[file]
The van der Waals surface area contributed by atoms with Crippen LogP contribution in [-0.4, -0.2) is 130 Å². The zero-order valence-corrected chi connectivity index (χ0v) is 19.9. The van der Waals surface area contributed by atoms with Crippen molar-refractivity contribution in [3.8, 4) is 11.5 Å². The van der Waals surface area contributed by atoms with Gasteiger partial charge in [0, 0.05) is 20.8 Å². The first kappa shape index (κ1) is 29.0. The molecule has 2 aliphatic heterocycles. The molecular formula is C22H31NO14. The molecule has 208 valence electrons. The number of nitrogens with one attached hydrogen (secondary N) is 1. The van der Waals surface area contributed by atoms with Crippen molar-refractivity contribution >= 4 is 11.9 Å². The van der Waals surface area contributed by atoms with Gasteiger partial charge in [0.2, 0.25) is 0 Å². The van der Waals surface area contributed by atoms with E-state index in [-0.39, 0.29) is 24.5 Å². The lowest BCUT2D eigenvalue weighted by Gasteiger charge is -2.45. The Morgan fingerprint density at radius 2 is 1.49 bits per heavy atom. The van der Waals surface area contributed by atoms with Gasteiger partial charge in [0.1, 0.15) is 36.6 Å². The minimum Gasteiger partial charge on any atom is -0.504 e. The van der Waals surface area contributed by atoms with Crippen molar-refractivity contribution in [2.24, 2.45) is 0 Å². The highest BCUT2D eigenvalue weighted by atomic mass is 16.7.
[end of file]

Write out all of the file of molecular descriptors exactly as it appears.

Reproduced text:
The van der Waals surface area contributed by atoms with Crippen LogP contribution in [-0.4, -0.2) is 130 Å². The zero-order valence-corrected chi connectivity index (χ0v) is 19.9. The van der Waals surface area contributed by atoms with Crippen molar-refractivity contribution in [3.8, 4) is 11.5 Å². The van der Waals surface area contributed by atoms with Gasteiger partial charge in [0, 0.05) is 20.8 Å². The first kappa shape index (κ1) is 29.0. The molecule has 2 aliphatic heterocycles. The molecular formula is C22H31NO14. The molecule has 208 valence electrons. The number of nitrogens with one attached hydrogen (secondary N) is 1. The van der Waals surface area contributed by atoms with Crippen molar-refractivity contribution >= 4 is 11.9 Å². The van der Waals surface area contributed by atoms with Gasteiger partial charge in [0.2, 0.25) is 0 Å². The van der Waals surface area contributed by atoms with E-state index in [-0.39, 0.29) is 24.5 Å². The lowest BCUT2D eigenvalue weighted by Gasteiger charge is -2.45. The Morgan fingerprint density at radius 2 is 1.49 bits per heavy atom. The van der Waals surface area contributed by atoms with Gasteiger partial charge in [0.1, 0.15) is 36.6 Å². The minimum Gasteiger partial charge on any atom is -0.504 e. The van der Waals surface area contributed by atoms with Crippen molar-refractivity contribution in [2.24, 2.45) is 0 Å². The highest BCUT2D eigenvalue weighted by atomic mass is 16.7.